Red maple (Acer rubrum): In autumn, the leaves of red maples turn a vibrant shade of red. They’re one of the most spectacular trees in the fall canopy. Deer and rabbit eat their shoots and leaves, while squirrels eat their samaras (winged seeds).

Jack Pine (Pinus banksiana): Jack pines have serotinous cones. They stay tightly sealed with resin until they’re exposed to fire. Fires also clear the forest of competing vegetation, giving this slow-growing tree room to grow.

Lowbush blueberry (Vaccinium augustifolium): There’s nothing quite like stumbling on a patch of wild blueberries – they’re so sweet! Blueberries also have a fascinating relationship with fire. Their underground rhizomes can withstand extreme heat. Some blueberry growers use controlled burns in their fields to eliminate competing plants and enrich the soil, promoting healthier and stronger blueberry plants.

Trilliums (Trillium spp.): Eastern Canada is known for its trilliums! They’re one of the first wildflowers to bloom in spring, often in forests with beech and maple trees. The Wabanaki-Acadian forest is home to five species of trillium: red, painted, white, drooping, and nodding trillium.

Dutchman’s Breeches (Dicentra cucullaria): Dutchman’s breeches gets its name from its delicate white flowers that look like the trousers Dutchmen wore centuries ago. You can spot these charming flowers in hardwood and mixed wood forests in early spring.

Trout Lily (Erythronium americanum): Trout lilies grow in large colonies that blanket the forest floor. Their leaves are green and brown and look like the skin of brown or brook trout. Tread carefully, it takes seven years for a trout lily to make a flower!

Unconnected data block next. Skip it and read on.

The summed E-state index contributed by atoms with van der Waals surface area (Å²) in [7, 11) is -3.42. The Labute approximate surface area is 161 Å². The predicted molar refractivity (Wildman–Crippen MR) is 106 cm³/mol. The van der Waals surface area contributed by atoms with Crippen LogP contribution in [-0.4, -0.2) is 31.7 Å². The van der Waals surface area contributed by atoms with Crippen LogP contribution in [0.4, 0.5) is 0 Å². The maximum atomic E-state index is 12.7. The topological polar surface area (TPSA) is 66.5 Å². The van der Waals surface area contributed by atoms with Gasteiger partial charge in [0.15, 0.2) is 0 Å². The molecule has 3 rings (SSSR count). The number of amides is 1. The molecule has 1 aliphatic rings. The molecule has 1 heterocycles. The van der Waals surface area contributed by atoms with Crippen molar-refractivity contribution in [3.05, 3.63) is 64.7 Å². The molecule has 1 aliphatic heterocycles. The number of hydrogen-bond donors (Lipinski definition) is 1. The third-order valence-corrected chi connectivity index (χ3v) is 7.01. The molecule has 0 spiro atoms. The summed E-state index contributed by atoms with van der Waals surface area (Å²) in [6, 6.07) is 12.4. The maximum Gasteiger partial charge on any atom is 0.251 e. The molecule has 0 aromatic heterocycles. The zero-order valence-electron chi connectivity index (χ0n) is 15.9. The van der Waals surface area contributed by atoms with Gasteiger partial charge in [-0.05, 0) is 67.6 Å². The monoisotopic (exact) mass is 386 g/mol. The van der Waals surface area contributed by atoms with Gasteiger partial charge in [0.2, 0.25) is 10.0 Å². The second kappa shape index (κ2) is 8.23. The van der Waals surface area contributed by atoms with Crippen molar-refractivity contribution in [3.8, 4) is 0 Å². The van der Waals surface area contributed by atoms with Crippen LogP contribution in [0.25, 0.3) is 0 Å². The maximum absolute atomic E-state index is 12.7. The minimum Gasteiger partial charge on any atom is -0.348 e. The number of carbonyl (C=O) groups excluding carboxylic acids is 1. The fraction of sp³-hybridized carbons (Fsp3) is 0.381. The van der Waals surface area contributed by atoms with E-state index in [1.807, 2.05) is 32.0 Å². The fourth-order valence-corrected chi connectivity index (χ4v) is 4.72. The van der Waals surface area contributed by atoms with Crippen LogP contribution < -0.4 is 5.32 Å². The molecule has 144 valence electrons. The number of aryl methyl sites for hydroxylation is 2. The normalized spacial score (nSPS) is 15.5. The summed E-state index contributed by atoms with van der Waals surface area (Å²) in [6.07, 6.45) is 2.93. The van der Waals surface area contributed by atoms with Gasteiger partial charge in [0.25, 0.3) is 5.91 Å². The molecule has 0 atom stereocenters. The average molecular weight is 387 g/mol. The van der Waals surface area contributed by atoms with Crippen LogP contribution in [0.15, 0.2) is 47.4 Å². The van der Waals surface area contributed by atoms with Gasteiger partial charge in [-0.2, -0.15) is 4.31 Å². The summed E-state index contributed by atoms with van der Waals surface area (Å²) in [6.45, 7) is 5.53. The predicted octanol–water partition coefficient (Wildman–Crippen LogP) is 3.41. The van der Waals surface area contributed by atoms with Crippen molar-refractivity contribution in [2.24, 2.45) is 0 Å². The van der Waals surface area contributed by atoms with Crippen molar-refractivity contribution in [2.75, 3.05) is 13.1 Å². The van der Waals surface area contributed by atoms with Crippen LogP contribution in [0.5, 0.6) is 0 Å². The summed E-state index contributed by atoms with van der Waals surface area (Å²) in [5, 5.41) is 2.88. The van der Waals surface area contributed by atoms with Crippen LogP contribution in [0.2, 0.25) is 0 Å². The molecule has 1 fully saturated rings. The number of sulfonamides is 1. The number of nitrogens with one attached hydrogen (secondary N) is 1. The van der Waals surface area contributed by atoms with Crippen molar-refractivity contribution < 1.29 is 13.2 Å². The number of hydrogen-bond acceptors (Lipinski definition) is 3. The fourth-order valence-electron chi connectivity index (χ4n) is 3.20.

Tree Lungwort (Lobaria pulmonaria): Not a plant, but a lichen, tree lungwort can be found growing on the sides of trees. It’s large, leafy, and bright green with a pale cream/orange underside. In hot and dry conditions, it turns a grey or dull brown. Tree lungwort is an important nitrogen fixer. Where it grows, there is a constant drip of nitrogen down from the forest canopy.

Jewelweed (Impatiens capensis): This beautiful bright orange flower blooms in mid-summer. I first learned of it on the M’pisun Awti”j, the MacLaren Pond Medicine Trail in Fundy National Park. The crushed leaves of jewelweed are used by the Mi’maq to soothe insect bites, burns, and poison ivy rashes. The plant grows in partial shade near floodplains.